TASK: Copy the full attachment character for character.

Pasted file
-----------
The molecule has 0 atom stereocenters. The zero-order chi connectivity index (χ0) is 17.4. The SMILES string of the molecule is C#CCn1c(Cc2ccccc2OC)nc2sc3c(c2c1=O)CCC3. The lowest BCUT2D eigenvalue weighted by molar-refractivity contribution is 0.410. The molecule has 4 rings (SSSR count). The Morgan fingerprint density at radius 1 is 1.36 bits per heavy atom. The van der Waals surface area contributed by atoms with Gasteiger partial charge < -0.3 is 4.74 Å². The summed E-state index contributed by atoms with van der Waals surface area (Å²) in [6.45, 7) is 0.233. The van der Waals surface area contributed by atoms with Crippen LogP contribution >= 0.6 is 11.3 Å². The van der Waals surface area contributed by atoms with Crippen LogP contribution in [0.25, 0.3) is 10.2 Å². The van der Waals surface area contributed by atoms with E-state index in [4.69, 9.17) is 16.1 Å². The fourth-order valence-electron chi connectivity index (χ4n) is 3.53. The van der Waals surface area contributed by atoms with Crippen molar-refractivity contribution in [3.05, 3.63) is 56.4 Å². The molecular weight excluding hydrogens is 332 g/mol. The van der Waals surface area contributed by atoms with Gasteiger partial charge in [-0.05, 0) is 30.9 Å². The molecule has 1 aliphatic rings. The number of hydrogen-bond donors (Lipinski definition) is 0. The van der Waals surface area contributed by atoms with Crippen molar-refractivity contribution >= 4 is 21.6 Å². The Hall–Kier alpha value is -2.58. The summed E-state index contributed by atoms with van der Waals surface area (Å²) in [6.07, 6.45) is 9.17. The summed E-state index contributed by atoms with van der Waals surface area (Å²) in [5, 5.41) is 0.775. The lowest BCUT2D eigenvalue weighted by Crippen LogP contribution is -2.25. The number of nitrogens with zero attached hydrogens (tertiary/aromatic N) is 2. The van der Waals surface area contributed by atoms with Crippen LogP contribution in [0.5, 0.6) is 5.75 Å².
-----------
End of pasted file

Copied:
The molecule has 0 atom stereocenters. The zero-order chi connectivity index (χ0) is 17.4. The SMILES string of the molecule is C#CCn1c(Cc2ccccc2OC)nc2sc3c(c2c1=O)CCC3. The lowest BCUT2D eigenvalue weighted by molar-refractivity contribution is 0.410. The molecule has 4 rings (SSSR count). The Morgan fingerprint density at radius 1 is 1.36 bits per heavy atom. The van der Waals surface area contributed by atoms with Gasteiger partial charge < -0.3 is 4.74 Å². The summed E-state index contributed by atoms with van der Waals surface area (Å²) in [6.45, 7) is 0.233. The van der Waals surface area contributed by atoms with Crippen LogP contribution >= 0.6 is 11.3 Å². The van der Waals surface area contributed by atoms with Crippen LogP contribution in [0.25, 0.3) is 10.2 Å². The van der Waals surface area contributed by atoms with E-state index in [4.69, 9.17) is 16.1 Å². The fourth-order valence-electron chi connectivity index (χ4n) is 3.53. The van der Waals surface area contributed by atoms with Crippen molar-refractivity contribution in [3.05, 3.63) is 56.4 Å². The molecular weight excluding hydrogens is 332 g/mol. The van der Waals surface area contributed by atoms with Gasteiger partial charge in [-0.05, 0) is 30.9 Å². The molecule has 1 aliphatic rings. The number of hydrogen-bond donors (Lipinski definition) is 0. The van der Waals surface area contributed by atoms with Crippen molar-refractivity contribution >= 4 is 21.6 Å². The Hall–Kier alpha value is -2.58. The summed E-state index contributed by atoms with van der Waals surface area (Å²) in [6.07, 6.45) is 9.17. The summed E-state index contributed by atoms with van der Waals surface area (Å²) in [5, 5.41) is 0.775. The lowest BCUT2D eigenvalue weighted by Crippen LogP contribution is -2.25. The number of nitrogens with zero attached hydrogens (tertiary/aromatic N) is 2. The van der Waals surface area contributed by atoms with Crippen LogP contribution in [0.5, 0.6) is 5.75 Å².